Couples can tap their toes to triple-rhythms or swivel their shoulders in silver foxtrots during one-hour classes taught by nurturing instructors during the course of five weeks. Offering a safe and supportive environment in which couples of all dancing dexterities can follow their rug-cutting inclinations, The Ballroom specializes in social dancing and restoring mislaid grooves to their rightful owners. A bimonthly class schedule features several spicy levels of hip-swinging salsa classes and a popular East Coast–swing series that will have students lindy hopping over the competition at Jay Gatsby’s next lawn party. Heartland dances such as the line dance give feet a taste of American pie and nightclub dances such as salsa and cha-cha ensure perfect street-credit scores of 850. A series of social-ballroom classes survey traditional waltzes and foxtrots for formal occasions.
Double Decker powers its ball returns and lights its 50 slick boulder-tossing lanes with energy harnessed by roof-mounted solar panels. After slipping on rented shoes, party members stake their two-hour claim on a lane boasting automatic scoreboards, bumpers, and color commentary from retired pins. Trounce hunger with one large pizza ($12) and a pitcher of soda ($5), or unwind between frames in a lounge area replete with big screen TVs, a full service bar, and pool tables.
Though a typical sports bar’s main draw is usually its arsenal of flat-screen TVs, things run a little differently at Seasons Pizzeria Sports Bar & Grill. Nine 42-inch sportscasting screens do hang from the eatery’s walls, yet the real entertainment comes from the open kitchen, where acclaimed chef Glenn Cybulski hand-tosses thick California–style dough in front of diners' eyes before sliding it into a wood-fired oven imported directly from Italy. The chef cooks up a list of predesigned pies, from a crispy neopolitan to the meat-packed Carne, but also leaves some of the innovation to customers, customizing create-your-own pizzas topped with fixings such as canadian bacon and artichoke hearts. Aside from spinning out the decadent dough, the head chef also lends his talents to hand-pattied burgers, locally caught seafood, and slow-roasted barbecue slathered in homemade sauce and butterfly kisses.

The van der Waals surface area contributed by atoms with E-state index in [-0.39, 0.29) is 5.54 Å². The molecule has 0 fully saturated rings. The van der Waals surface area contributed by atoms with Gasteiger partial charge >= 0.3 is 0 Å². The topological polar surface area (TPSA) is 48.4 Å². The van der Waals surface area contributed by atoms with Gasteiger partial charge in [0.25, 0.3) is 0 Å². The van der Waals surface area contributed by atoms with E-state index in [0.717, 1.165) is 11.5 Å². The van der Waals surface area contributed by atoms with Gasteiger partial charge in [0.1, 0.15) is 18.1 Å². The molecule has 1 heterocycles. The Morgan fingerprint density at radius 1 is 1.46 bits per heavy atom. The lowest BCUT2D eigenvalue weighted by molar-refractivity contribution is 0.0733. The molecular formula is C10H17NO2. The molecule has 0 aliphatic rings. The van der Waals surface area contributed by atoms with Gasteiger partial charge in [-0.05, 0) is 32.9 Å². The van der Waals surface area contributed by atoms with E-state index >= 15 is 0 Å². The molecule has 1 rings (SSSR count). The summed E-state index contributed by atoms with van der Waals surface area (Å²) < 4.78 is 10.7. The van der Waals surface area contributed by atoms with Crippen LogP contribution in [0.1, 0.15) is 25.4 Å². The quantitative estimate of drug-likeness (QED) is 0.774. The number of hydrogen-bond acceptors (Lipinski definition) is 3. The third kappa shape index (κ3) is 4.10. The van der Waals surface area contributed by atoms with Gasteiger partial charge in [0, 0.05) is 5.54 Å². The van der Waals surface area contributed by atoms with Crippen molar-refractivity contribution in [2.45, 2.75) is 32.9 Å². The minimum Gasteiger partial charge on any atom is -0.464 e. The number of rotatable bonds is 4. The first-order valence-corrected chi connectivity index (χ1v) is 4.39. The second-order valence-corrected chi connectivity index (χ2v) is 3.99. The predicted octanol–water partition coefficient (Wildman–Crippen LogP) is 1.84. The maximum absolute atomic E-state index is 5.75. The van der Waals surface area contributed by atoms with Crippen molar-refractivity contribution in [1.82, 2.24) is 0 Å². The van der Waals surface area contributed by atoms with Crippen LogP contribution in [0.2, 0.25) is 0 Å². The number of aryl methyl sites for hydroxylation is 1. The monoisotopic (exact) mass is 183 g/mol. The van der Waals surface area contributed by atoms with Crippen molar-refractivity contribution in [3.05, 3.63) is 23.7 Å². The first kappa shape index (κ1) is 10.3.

At Devi Yoga Center, seasoned instructors draw on backgrounds in dance, psychotherapy, and somatic study to teach ancient poses that are both graceful and meditative. The 1,100-square-foot studio, complete with cathedral ceilings, radiant heat, and natural light, shelters students from the stress and flying monkeys waiting outside. Owner Kashi Ananda specializes in TriYoga, a system based in ancient yoga that features a sequence of kundalini-inspired postures synchronized with breath and focus, meant to boost physical, mental, and spiritual energy. Students can also cultivate strength, flexibility, and inner peace with other styles of yoga, from beginner-friendly aerial routines to relaxing prenatal sessions with a complimentary tea service.
The sustainable, organic farming at Long Meadow Ranch supplies chef Sheamus Feeley with a plethora of seasonal produce. Farmstead’s menu fluctuates with the unpredictable patterns of Earth’s seven seasons and consists of first and second courses. Start with meatballs lounging in a caramelized mirepoix and tomato marmalade ($12). Reviewers rave about the second-course cheeseburger, made with Long Meadow Ranch’s grass-fed beef and California cheddar ($15). Summon all 10,000 taste-bud buddies to help you escape the ranch and follow the brick-cooked chicken road to a technicolored land of flageolet beans, lacinato kale, and salsa verde ($23). A glass of Long Meadow Ranch’s own sauvignon blanc ($8) can be enjoyed with dinner in a smooth leather booth or all by itself at Farmstead’s granite-covered bar.
Wildflower-filled vases adorn hardwood tables within Savour St. Helena's rouge-tinted tasting room, where servers dish out hard-to-find vinos culled from small wineries. The Vinter's Tasting offers oenophiles and foodphiles the makings of an authentic vintner's lunch, uniting assorted cheeses and charcuteries with the sipper's choice of three wines. Quaffs of the Areté 2010 sauvignon blanc or the Houdini 2007 merlot escort nibbles of artisanal cheeses, cured meats, and mixed olives to a flavorful promenade chaperoned by bites of crusty french bread and a kindly corkscrew. Alternatively, a flight of Spotted Owl Vineyards 2008 mountain cuvée and Veendercrest 2005 Rutherford cabernet sauvignon can coast in for a smooth landing upon your palate's runway.